In honour of what would have been revolutionary computer scientist Alan Turing’s 100th birthday, the University of Malaga has created a piece of music completely generated by computer to be performed by the London Symphony Orchestra. This is the first time a piece which was not composed by a human has been deemed good enough to be played by the LSO.
The composition, entitled "Transits – Into an Abyss" was created by a cluster of computers at the University of Malaga named Iamus – after the son of the Greek god Apollo who could understand the language of birds. Until the composition was handed over to the London Symphony Orchestra, no human had intervened in preparing the music.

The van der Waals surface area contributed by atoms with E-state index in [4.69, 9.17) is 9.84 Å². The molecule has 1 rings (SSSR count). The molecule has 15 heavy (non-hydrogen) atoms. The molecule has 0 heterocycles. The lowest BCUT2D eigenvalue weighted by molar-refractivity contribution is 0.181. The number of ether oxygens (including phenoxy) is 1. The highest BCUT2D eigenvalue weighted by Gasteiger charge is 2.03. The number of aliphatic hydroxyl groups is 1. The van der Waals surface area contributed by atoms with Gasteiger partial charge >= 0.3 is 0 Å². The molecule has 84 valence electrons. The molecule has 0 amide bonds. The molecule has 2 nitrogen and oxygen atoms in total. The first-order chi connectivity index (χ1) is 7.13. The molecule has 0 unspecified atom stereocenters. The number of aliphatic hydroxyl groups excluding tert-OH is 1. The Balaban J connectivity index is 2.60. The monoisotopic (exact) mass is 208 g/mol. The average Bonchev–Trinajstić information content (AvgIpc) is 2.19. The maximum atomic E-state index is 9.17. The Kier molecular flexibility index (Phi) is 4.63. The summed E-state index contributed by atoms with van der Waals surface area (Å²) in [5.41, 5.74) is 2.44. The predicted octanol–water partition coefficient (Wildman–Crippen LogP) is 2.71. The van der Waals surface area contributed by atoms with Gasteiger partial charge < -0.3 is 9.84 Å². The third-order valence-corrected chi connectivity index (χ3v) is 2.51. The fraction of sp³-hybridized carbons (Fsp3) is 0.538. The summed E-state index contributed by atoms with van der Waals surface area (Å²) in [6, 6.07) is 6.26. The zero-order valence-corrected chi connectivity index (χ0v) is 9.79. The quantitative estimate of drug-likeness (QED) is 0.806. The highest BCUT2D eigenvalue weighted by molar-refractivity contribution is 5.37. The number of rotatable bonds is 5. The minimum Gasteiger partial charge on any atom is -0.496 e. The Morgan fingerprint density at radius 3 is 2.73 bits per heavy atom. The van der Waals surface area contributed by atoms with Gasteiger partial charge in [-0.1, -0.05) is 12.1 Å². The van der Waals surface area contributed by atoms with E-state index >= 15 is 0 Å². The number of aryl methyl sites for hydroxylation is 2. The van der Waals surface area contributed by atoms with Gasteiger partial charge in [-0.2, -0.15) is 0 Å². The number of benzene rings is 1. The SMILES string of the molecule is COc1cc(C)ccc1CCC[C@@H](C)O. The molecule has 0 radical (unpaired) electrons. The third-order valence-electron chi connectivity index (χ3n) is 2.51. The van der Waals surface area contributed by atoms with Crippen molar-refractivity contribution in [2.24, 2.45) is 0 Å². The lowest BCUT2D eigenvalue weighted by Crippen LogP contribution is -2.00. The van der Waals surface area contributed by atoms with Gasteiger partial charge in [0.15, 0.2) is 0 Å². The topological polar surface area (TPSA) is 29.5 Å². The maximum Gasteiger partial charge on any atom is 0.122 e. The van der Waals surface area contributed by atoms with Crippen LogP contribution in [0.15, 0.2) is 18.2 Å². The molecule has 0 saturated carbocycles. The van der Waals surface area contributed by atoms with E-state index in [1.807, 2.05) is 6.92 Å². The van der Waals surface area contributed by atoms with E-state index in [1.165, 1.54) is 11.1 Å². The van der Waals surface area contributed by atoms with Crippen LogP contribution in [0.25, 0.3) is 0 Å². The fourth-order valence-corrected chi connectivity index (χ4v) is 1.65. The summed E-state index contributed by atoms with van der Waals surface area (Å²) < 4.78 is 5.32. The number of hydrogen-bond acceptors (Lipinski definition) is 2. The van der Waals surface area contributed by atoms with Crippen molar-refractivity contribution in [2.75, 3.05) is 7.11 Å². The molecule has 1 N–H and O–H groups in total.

"I felt it was like a wall of sound," Lennox Mackenzie, the chairman of the LSO initially thought, "If you put a colour to it, this music was grey. It went nowhere. It was too dense and massive, no instrument stuck out at any point. But at the end of it, I thought it was quite epic."
Iamus composes by mutating simple starting material in a manner similar to human evolution, and there is no end to the pieces it can create. Some of these compositions were streamed live from Malaga on the 2nd of July, and others, performed by various artists including the LSO, will be featured on a CD to be released in September this year.